Part-Time Service Options

Serving part time means you are part of a global, highly qualified team of military physicians and healthcare professionals. You may serve in a military medical center, clinic, field hospital or community center. You could also have the opportunity to serve in a civilian facility, hospital or clinic, or a location close to your home. In any case, you will be in a learning environment where creativity and leadership skills are tested and pushed into new dimensions of care. In addition, it is important to understand that a physician’s specialty and need for that specialty may have a bearing on acceptance into a Service branch.

Medical students and residents serving part time can participate in stipend programs to help pay for schooling. Regardless of where you are in training, a part-time service commitment provides flexibility, invaluable experience and other benefits.

Training and Deployment

Medical training for part-time service options in today’s military is flexible, with support programs, drill schedules, and locations that can accommodate a variety of needs.

Drilling consists of training in your military medical duties as a physician. However, you will not be pulled away from medical training for deployments during your schooling, and you can participate in a flexible training program that allows you to balance your regular drill with your training.

Deployment is a temporary assignment which occurs as a part of a military operation or exercise. The requirements and frequency of deployment vary greatly based upon the specific needs of a Service branch, world events, a unit’s historical mission, and other factors. It can also include postings overseas or domestically within the United States or its territories. Questions about deployment can be answered and addressed during the initial unit interview before any decisions about service are made.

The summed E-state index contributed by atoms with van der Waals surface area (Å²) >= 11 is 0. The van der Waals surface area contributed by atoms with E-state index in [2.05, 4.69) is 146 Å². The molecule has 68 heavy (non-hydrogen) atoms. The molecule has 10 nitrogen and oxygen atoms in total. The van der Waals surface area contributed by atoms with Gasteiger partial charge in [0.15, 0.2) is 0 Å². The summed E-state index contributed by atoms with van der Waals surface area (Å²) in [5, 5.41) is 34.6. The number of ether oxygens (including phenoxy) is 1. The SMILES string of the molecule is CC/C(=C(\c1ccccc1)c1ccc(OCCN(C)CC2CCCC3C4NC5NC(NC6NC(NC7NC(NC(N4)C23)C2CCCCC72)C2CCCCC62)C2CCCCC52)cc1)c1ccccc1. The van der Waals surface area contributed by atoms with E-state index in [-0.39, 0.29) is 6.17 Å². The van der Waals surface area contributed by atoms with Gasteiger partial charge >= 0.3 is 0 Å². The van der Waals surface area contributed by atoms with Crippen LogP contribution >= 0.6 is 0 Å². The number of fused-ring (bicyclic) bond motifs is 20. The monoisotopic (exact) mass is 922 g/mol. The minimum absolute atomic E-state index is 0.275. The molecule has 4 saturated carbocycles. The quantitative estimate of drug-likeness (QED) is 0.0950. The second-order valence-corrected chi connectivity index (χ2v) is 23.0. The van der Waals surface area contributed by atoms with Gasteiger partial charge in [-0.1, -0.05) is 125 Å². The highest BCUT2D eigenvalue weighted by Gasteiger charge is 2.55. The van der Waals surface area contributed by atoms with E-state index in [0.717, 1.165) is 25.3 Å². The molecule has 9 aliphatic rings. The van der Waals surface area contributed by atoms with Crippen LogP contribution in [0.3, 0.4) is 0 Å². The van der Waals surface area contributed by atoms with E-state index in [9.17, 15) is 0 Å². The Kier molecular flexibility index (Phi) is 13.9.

Tuition Assistance

What follows is a selection of the various financial support avenues available for students in the Reserve or Guard, including education and related finances:

  • The Medical and Dental Student Stipend Program (MDSSP)

    Through this stipend program, you can enter as a commissioned officer, but you will not be pulled away from medical training for deployments while you are in school. Drilling consists of training in your military medical duties as a physician. When it is time for you to choose a residency, you will participate in the civilian Match Day and train at a civilian institution. Match Day is a widely used term that designates the day when the National Resident Matching Program releases the results to applicants who are seeking residency or fellowship positions.

    In addition, when you drill, you will be paid as a second lieutenant in the Army or Air Force, or as an ensign in the Navy. When not drilling, you will receive a stipend of over $2,000 a month as a participant in the MDSSP.

  • Specialized Training Assistance Program (STRAP)

    For those who have been accepted into an accredited residency program, STRAP offers a stipend of over $2,000 a month in exchange for one year of Reserve or Guard drilling for every six months that you receive the stipend.

  • Training in Medical Specialties (TMS)

    TMS is a program open only to residents in the Navy Reserve. As with all other Reserve and Guard programs for residents, you will receive a stipend of over $2,000 a month. When your training is complete, you must serve as a Navy Reserve lieutenant with an obligation of one year of service for every six months of training you received.

  • The Air Force Reserve Stipend Program

    This program offers medical school graduates a substantial stipend each month while they are in an approved residency program. As a condition of this assistance, stipend recipients serve two months for every month financial assistance is received. The service commitment begins upon completion of the residency program.

  • Special Pay Incentive

    Residency-trained physicians are eligible for bonuses up to $75,000 upon entering the Air Force Reserve for a three-year commitment. In addition, critical wartime specialties may also receive incentive pay ranging from $43,000-59,000 (prorated annually).

    Learn About the Army Reserve

    Learn About the Navy Reserve

    Learn About the Air Force Reserve